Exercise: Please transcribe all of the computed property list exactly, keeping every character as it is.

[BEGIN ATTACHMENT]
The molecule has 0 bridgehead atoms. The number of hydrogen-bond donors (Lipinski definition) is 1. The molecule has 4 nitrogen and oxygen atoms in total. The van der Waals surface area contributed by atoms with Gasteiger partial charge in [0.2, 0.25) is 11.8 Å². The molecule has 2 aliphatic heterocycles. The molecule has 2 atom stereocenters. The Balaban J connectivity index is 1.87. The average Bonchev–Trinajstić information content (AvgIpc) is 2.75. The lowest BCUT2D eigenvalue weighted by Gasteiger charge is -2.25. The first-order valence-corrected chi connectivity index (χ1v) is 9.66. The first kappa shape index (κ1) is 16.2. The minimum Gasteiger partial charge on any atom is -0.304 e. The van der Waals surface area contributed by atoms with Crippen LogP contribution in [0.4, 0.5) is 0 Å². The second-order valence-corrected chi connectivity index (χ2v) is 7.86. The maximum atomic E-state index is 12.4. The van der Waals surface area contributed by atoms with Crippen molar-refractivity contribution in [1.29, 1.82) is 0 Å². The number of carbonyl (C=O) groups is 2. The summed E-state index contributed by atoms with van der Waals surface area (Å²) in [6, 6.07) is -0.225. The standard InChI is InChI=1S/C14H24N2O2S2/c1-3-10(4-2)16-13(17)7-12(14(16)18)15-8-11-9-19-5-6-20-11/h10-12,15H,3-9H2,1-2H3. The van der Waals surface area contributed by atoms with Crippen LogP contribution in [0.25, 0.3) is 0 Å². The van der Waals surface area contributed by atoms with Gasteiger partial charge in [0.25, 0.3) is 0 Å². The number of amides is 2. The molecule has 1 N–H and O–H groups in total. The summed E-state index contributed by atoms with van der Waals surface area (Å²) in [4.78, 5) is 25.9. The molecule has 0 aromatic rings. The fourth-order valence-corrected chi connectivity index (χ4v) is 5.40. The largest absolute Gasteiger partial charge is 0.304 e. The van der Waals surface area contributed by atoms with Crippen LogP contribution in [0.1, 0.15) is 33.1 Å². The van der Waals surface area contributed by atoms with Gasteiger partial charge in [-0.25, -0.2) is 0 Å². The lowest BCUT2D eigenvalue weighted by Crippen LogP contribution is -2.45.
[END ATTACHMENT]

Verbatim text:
The molecule has 0 bridgehead atoms. The number of hydrogen-bond donors (Lipinski definition) is 1. The molecule has 4 nitrogen and oxygen atoms in total. The van der Waals surface area contributed by atoms with Gasteiger partial charge in [0.2, 0.25) is 11.8 Å². The molecule has 2 aliphatic heterocycles. The molecule has 2 atom stereocenters. The Balaban J connectivity index is 1.87. The average Bonchev–Trinajstić information content (AvgIpc) is 2.75. The lowest BCUT2D eigenvalue weighted by Gasteiger charge is -2.25. The first-order valence-corrected chi connectivity index (χ1v) is 9.66. The first kappa shape index (κ1) is 16.2. The minimum Gasteiger partial charge on any atom is -0.304 e. The van der Waals surface area contributed by atoms with Crippen LogP contribution in [0.4, 0.5) is 0 Å². The second-order valence-corrected chi connectivity index (χ2v) is 7.86. The maximum atomic E-state index is 12.4. The van der Waals surface area contributed by atoms with Crippen molar-refractivity contribution in [1.29, 1.82) is 0 Å². The number of carbonyl (C=O) groups is 2. The summed E-state index contributed by atoms with van der Waals surface area (Å²) in [6, 6.07) is -0.225. The standard InChI is InChI=1S/C14H24N2O2S2/c1-3-10(4-2)16-13(17)7-12(14(16)18)15-8-11-9-19-5-6-20-11/h10-12,15H,3-9H2,1-2H3. The van der Waals surface area contributed by atoms with Crippen LogP contribution in [0.25, 0.3) is 0 Å². The van der Waals surface area contributed by atoms with Gasteiger partial charge in [0.25, 0.3) is 0 Å². The number of amides is 2. The molecule has 1 N–H and O–H groups in total. The summed E-state index contributed by atoms with van der Waals surface area (Å²) in [4.78, 5) is 25.9. The molecule has 0 aromatic rings. The fourth-order valence-corrected chi connectivity index (χ4v) is 5.40. The largest absolute Gasteiger partial charge is 0.304 e. The van der Waals surface area contributed by atoms with Crippen LogP contribution in [0.1, 0.15) is 33.1 Å². The van der Waals surface area contributed by atoms with Gasteiger partial charge in [-0.25, -0.2) is 0 Å². The lowest BCUT2D eigenvalue weighted by Crippen LogP contribution is -2.45.